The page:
Ed Tech Teams Need Project Management Skills

by Jean Tower

project

Deployment of technology in schools, as in other sectors, is often a series of projects, and to be successful, projects need to be managed well.

What is a “project?”

A project is something that has a beginning and an end and a specific scope and focus. A project has someone who manages the project, participants that need to be kept informed and in the loop, stakeholders, and people who will carry out the tasks that accomplish the project. A project is not routine, like the day –to–day operations of a team, but is a distinctive undertaking.

Dictionary.com says a project is:

  1. something that is contemplated, devised, or planned; plan; scheme.
  2. a large or major undertaking, especially one involving considerable money, personnel, and equipment.

 

So what are some examples of ed tech projects?

  • Upgrade all the wireless devices in a school or district
  • Move a school system from email system A (let’s say Outlook) to email system B (let’s say gmail)
  • Set up and deploy GAFE (Google Apps for Education)
  • Provide support and training for a big system-wide initiative like GAFE
  • Upgrade or transition to a new student information system software

Really, so much of what we do is a project, and I find many ed tech teams are simply not versed in project management (PM). In medium to large districts, I would recommend that the leaders take courses in project management, while in much larger districts there is often a PM office.

There are many project management tools and processes around and you can find PM tools online for free. I suggest you review a few and find one (or an amalgamation of several) that will work for your current project and try it out. Imposing a process that defines the timeline, scope, cost, review process, milestones, and stakeholder involvement can help avoid “project creep” and brings projects to completion in a more timely and cost-effective way.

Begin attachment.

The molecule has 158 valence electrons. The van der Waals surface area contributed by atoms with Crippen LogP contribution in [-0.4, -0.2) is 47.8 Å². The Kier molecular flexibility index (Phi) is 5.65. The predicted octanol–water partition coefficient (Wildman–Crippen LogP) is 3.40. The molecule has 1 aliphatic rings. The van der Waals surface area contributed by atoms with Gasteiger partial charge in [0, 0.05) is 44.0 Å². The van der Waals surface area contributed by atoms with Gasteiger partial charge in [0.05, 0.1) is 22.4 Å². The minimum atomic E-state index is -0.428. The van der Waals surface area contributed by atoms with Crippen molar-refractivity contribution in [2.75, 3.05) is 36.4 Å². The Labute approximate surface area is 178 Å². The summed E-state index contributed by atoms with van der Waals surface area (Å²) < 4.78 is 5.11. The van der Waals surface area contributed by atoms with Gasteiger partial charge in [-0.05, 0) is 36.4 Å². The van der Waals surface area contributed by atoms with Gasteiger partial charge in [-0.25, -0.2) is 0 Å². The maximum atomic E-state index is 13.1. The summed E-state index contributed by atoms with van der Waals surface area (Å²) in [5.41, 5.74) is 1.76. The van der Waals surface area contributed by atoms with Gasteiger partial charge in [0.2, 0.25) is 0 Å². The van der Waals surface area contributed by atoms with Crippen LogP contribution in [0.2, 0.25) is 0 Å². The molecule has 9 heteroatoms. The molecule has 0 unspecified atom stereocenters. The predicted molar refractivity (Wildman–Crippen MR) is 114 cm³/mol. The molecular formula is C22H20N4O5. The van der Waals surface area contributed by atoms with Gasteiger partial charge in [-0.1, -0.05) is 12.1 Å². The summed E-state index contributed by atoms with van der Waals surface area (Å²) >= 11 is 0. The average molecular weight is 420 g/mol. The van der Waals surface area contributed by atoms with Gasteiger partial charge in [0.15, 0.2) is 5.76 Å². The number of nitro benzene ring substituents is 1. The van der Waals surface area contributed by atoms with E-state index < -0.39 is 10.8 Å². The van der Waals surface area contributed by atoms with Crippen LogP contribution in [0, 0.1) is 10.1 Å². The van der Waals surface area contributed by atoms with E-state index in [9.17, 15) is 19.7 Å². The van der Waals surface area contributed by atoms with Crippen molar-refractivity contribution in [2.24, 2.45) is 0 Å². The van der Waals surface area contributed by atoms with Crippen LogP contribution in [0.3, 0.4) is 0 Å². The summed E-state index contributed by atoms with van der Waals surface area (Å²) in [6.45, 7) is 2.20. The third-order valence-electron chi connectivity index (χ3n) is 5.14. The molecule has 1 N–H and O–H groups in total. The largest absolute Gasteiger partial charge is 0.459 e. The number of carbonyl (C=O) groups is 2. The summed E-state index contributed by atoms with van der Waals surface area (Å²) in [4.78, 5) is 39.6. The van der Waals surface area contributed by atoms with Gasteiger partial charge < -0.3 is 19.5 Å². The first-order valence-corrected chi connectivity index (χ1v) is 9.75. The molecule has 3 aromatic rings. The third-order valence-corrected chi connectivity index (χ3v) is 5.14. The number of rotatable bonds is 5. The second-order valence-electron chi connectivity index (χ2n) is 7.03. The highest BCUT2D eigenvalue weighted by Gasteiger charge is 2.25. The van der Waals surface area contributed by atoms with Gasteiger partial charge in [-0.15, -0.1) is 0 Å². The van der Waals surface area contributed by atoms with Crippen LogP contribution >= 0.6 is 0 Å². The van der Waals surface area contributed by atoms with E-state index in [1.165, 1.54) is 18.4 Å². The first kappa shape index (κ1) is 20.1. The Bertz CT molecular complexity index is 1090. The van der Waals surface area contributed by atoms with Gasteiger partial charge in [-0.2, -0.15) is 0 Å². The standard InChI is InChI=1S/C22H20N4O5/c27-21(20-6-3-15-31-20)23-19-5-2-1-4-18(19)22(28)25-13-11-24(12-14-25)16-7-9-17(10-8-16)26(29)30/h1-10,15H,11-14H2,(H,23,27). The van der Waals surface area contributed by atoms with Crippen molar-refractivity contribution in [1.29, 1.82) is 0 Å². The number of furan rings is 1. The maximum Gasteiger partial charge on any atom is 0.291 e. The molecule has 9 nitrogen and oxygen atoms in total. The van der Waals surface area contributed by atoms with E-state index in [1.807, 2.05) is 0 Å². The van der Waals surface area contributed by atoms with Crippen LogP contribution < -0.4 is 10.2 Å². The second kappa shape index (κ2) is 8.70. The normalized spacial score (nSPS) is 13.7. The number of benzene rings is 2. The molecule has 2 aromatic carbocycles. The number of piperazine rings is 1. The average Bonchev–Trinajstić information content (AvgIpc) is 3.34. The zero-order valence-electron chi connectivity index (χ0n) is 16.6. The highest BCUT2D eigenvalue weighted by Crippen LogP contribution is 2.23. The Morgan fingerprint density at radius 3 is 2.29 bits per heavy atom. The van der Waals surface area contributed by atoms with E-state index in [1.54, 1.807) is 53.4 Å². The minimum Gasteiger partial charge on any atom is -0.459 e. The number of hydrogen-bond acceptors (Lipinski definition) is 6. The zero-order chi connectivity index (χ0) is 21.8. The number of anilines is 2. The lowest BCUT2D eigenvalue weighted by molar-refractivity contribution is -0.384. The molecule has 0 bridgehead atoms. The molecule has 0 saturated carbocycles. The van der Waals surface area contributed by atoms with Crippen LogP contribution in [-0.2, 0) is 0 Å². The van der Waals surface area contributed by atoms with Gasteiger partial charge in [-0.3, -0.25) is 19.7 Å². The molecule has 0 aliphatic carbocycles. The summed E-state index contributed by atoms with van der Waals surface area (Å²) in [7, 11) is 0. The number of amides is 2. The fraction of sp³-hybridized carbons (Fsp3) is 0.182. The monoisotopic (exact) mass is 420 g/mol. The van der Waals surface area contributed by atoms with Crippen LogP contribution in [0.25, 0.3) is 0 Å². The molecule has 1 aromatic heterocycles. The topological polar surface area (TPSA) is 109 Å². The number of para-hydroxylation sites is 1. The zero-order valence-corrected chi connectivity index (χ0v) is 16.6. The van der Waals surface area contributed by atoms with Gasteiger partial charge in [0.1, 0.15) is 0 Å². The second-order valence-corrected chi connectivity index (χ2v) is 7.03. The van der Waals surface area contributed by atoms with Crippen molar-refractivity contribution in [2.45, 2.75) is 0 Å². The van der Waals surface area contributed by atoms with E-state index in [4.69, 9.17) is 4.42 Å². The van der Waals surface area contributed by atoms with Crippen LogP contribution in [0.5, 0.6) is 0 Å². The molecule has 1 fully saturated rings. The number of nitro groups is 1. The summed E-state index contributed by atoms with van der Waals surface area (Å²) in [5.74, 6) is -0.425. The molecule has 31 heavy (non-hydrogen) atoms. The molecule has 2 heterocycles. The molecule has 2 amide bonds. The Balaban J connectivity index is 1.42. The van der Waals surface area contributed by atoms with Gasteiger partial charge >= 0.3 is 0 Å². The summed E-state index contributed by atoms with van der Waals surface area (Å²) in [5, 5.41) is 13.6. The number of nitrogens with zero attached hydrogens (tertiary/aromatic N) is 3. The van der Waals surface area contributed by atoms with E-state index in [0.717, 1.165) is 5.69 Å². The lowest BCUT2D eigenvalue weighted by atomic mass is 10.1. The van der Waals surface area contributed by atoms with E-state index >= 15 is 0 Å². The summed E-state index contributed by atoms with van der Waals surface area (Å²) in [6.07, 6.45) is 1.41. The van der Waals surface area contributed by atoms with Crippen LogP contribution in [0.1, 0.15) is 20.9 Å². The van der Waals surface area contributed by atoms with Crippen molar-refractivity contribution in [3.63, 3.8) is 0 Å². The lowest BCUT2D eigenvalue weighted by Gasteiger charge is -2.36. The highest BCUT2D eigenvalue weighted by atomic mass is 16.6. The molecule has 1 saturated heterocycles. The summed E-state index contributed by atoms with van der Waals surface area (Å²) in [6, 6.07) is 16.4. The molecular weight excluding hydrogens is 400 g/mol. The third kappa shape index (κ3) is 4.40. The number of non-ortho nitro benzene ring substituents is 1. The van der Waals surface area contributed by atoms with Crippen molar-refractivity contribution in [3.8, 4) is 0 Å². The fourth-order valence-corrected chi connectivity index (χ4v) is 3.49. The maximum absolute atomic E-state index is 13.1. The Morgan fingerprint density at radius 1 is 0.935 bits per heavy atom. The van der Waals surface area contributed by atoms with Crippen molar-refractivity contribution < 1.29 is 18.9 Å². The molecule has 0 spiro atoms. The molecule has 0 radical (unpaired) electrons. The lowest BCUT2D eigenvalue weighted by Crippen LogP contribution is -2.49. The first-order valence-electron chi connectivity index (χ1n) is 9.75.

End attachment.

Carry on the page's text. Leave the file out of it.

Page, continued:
Colleagues have asked me why PM tools and processes are so important and the easiest way to answer this is always to ask them about recent projects in their organizations. When probed, they describe instances of project creep (it gets bigger and bigger as time goes on), redefining the whole project mid-stream, stakeholders who were unaware and when they learned about the ongoing project were unhappy with some of the elements and refused to support it, and so on. Every story is unique, but all share one thing – a complex deployment or initiative is derailed – – it is halted, delayed, or scrapped because the project was not managed well. Sometimes it is because all stakeholders were not on board, informed and in agreement at the outset, but other times it is simply that the IT department did not meet deadlines and budget limits that were imagined by others.

Years ago, when I was learning more about project management and researching tools, I developed a simple template to help manage small and medium projects, and have a more robust version for big projects.

Here are some of the elements I included:

Project Title

Sponsor (define who in the organization is the “customer”)

Stakeholders (list all the principal stakeholders and their role or involvement)

Project Description and Scope (It is important not just to complete this for the tool, but to build in a sign-off process so that all stakeholders agree at the outset what the project is and its scope)

Project Deliverables (include description)

Project Milestones (what is to be accomplished, by what date, by whom)

Budget (include purpose, amount, and source)

Personnel (be sure to identify the project manager and project team)

Communication Plan (This is a table that lists every stakeholder and the information they need, who provides it and at what frequency)

I have always worked in small to medium districts, so I pared down more elaborate planning tools as I developed my own, selecting the fields and processes that were a “best fit” for my organization, and were “enough” to really manage my projects.

If you, or someone on your team is interested in learning more, you may want to start with a MOOC, and a google search will instantly turn up several options.

edX

Coursera

Class Central

Adopting a project management process and tool can help professionalize your department, help communicate what you are doing, and help you define and achieve success.

 

 

image credit: Pixabay

 

 

 

 

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